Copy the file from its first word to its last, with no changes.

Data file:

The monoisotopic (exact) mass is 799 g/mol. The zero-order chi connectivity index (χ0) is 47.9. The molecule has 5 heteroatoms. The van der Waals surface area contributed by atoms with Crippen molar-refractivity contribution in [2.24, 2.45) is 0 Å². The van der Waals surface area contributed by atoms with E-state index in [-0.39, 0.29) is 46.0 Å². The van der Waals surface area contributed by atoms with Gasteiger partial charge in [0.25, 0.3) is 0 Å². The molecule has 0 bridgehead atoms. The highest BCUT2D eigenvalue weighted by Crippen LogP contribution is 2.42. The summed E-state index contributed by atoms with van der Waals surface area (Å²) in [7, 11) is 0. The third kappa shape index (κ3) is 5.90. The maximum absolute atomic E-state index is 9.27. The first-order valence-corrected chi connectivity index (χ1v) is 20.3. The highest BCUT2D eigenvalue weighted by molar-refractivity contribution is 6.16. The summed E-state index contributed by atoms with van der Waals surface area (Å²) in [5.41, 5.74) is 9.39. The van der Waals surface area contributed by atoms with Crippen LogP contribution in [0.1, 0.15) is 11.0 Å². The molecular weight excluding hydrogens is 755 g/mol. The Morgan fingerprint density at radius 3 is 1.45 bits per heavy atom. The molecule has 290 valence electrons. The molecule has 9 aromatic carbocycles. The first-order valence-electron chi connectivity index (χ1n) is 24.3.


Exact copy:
The monoisotopic (exact) mass is 799 g/mol. The zero-order chi connectivity index (χ0) is 47.9. The molecule has 5 heteroatoms. The van der Waals surface area contributed by atoms with Crippen molar-refractivity contribution in [2.24, 2.45) is 0 Å². The van der Waals surface area contributed by atoms with E-state index in [-0.39, 0.29) is 46.0 Å². The van der Waals surface area contributed by atoms with Gasteiger partial charge in [0.25, 0.3) is 0 Å². The molecule has 0 bridgehead atoms. The highest BCUT2D eigenvalue weighted by Crippen LogP contribution is 2.42. The summed E-state index contributed by atoms with van der Waals surface area (Å²) in [7, 11) is 0. The third kappa shape index (κ3) is 5.90. The maximum absolute atomic E-state index is 9.27. The first-order valence-corrected chi connectivity index (χ1v) is 20.3. The highest BCUT2D eigenvalue weighted by molar-refractivity contribution is 6.16. The summed E-state index contributed by atoms with van der Waals surface area (Å²) in [5.41, 5.74) is 9.39. The van der Waals surface area contributed by atoms with Crippen LogP contribution in [0.1, 0.15) is 11.0 Å². The molecular weight excluding hydrogens is 755 g/mol. The Morgan fingerprint density at radius 3 is 1.45 bits per heavy atom. The molecule has 290 valence electrons. The molecule has 9 aromatic carbocycles. The first-order valence-electron chi connectivity index (χ1n) is 24.3.